Walmart and UnitedHealth are linking up on a decadelong collaboration deal to offer healthcare services, first targeting seniors, the companies announced Wednesday.
The partnership between the retailer and vertically integrated healthcare firm — giant U.S. companies both with hundreds of billions of dollars in annual revenue — comes as Walmart looks to build out its care delivery network and UnitedHealth looks to expand the reach of its Medicare Advantage plans.
The value-based care partnership will start next year with 15 Walmart Health locations in Florida and Georgia, and expand into new geographies over time, according to a release.
Beginning in January, UnitedHealth and Walmart will operate a co-branded Medicare Advantage plan in Georgia, called UnitedHealthcare Medicare Advantage Walmart Flex. In addition, Walmart Health’s virtual care offering will be in-network with UnitedHealthcare’s Choice Plus PPO plan, meaning roughly 20 million of UnitedHealthcare’s commercial members will have access to Walmart virtual care.
UnitedHealth’s health services business Optum will also offer analytics and decision support tools to Walmart Health to help its clinicians deliver value-based care.
A representative for Walmart declined to share the financial terms of the deal.
Ultimately, the goal is to serve hundreds of thousands of seniors and Medicare beneficiaries in value-based arrangements through multiple Medicare Advantage plans — and eventually expand to those in commercial and Medicaid plans through social determinants of health initiatives, over-the-counter and prescription medications and dental and vision services, the companies said.
The union between two powerhouses could result in a windfall of new customers for both Walmart and UnitedHealth. MA plans continue to grow in popularity among U.S. seniors, with the privately run Medicare plans are expected to surpass traditional Medicare in size by 2023.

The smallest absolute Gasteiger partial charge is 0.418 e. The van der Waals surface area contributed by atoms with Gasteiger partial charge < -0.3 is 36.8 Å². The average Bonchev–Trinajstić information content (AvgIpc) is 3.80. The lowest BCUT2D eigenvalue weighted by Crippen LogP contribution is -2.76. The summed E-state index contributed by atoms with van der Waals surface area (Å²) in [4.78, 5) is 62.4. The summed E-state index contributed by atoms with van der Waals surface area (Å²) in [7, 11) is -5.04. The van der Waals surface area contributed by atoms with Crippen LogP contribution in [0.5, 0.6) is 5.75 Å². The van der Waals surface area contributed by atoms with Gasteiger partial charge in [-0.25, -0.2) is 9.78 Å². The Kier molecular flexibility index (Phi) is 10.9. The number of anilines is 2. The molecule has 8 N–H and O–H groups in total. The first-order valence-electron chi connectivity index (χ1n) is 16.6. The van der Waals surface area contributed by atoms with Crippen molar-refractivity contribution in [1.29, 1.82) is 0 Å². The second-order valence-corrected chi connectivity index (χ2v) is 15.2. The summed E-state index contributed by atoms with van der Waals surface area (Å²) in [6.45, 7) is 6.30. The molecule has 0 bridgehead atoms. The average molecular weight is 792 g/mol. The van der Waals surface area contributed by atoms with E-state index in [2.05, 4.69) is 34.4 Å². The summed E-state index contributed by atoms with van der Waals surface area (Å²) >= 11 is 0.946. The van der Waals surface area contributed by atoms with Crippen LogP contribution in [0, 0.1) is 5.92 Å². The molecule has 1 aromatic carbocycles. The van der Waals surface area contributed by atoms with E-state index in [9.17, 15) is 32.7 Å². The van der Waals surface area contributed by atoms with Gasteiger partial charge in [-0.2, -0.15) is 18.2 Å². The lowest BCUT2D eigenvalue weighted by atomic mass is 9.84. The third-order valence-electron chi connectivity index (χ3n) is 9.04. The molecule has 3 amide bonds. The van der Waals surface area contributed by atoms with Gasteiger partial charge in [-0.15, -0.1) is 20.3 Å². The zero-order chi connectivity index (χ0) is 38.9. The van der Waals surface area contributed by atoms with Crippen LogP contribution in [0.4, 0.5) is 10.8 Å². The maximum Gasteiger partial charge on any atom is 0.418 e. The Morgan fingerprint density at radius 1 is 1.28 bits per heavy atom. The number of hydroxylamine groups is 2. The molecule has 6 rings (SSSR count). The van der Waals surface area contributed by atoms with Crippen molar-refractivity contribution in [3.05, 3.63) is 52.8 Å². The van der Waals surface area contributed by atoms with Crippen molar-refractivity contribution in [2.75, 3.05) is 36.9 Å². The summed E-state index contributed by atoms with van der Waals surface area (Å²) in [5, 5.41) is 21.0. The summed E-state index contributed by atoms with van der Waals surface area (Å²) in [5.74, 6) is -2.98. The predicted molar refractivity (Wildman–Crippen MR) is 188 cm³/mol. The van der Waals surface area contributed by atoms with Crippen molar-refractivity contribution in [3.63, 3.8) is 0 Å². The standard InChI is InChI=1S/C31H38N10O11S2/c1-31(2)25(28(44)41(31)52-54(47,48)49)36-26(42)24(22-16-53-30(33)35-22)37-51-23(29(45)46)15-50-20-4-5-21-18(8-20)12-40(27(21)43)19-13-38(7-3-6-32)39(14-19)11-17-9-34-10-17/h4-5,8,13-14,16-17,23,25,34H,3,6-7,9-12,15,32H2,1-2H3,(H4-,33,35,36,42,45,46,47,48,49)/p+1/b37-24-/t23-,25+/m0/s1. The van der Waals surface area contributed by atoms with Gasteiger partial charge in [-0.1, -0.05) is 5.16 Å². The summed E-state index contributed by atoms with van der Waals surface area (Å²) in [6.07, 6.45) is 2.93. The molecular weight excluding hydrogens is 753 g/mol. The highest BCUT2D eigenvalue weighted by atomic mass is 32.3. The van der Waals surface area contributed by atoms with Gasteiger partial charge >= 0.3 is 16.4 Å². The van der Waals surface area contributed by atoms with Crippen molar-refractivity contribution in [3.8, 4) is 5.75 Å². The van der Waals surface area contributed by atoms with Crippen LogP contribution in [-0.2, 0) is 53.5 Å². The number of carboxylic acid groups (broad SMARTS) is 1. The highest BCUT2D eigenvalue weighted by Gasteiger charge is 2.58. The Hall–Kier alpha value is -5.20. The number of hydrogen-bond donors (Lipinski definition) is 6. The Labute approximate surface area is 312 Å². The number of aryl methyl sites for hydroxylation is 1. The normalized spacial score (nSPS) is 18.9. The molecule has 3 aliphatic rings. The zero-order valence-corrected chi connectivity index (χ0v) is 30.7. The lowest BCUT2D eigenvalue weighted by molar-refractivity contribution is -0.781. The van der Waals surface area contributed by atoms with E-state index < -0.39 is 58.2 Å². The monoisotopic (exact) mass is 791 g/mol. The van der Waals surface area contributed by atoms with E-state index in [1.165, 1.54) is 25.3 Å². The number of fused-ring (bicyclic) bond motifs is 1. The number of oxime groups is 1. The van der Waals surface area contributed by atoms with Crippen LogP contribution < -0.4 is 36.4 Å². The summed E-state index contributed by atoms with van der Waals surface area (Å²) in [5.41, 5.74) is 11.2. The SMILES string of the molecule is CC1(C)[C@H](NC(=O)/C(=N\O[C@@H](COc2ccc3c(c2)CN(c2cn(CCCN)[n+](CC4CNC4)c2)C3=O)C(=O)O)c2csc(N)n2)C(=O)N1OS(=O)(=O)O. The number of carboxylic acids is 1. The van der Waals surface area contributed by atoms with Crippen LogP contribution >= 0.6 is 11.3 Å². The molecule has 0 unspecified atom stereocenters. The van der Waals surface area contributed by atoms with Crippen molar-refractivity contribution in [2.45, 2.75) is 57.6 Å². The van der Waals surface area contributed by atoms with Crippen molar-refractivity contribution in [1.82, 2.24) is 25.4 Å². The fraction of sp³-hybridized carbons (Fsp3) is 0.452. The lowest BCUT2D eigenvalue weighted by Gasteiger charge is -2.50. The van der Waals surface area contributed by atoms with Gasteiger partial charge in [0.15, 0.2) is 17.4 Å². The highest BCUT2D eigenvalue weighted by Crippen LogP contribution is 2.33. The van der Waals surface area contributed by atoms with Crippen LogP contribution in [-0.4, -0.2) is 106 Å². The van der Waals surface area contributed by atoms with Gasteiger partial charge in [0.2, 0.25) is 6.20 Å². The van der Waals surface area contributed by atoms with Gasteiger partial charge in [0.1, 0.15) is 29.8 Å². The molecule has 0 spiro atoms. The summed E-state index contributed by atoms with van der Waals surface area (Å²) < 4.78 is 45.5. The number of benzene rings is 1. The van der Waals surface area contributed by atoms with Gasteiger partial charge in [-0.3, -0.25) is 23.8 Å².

UnitedHealth operates one of the largest private payers in the U.S. and is also the biggest provider of MA coverage with almost 8 million enrollees. Linking with the company has the potential to significantly expand use of Walmart Health clinics, which launched in 2019 to offer low-cost primary and urgent care, along with ancillary services like X-rays, behavioral health and dental, geared at patients with no or poor insurance coverage in underserved areas.
However, the company has pivoted away from what it deemed “disruptively low” cash prices at early locations, with its newest centers in Florida contracting with roughly 90% of the state’s payers.
Walmart has invested millions in expanding Walmart Health’s reach, and currently operates 27 locations across Arkansas, Florida, Georgia and Illinois. But the retailer faces stiff competition from other national pharmacy chains also looking to become the front door to a wider range of healthcare services than just prescription drugs.
CVS Health is currently undergoing a major overhaul of its store network to include more health services, including physician-led primary care centers with integrated virtual and home assets. The Rhode Island-based healthcare company agreed to acquire home healthcare firm Signify Health this week for $8 billion after an extended bidding war against other potential buyers, including UnitedHealth.
Meanwhile, Walgreens plans to open 200 co-branded primary care clinics with provider VillageMD this year, and just completed its $330 million acquisition of a majority stake in at-home care technology platform CareCentrix at the end of August.
Including Walmart Health’s virtual care services in its Choice Plus PPO plan comes months after UnitedHealth said it planned to expand its coverage of virtual care offerings for 2023, along with testing and screening services for its members.
MA is a key area of growth for the company, as is Optum, which operates hundreds of doctor practices and outpatient clinics, along with analytics capabilities that pulls in data from payers and providers to coordinate and improve care.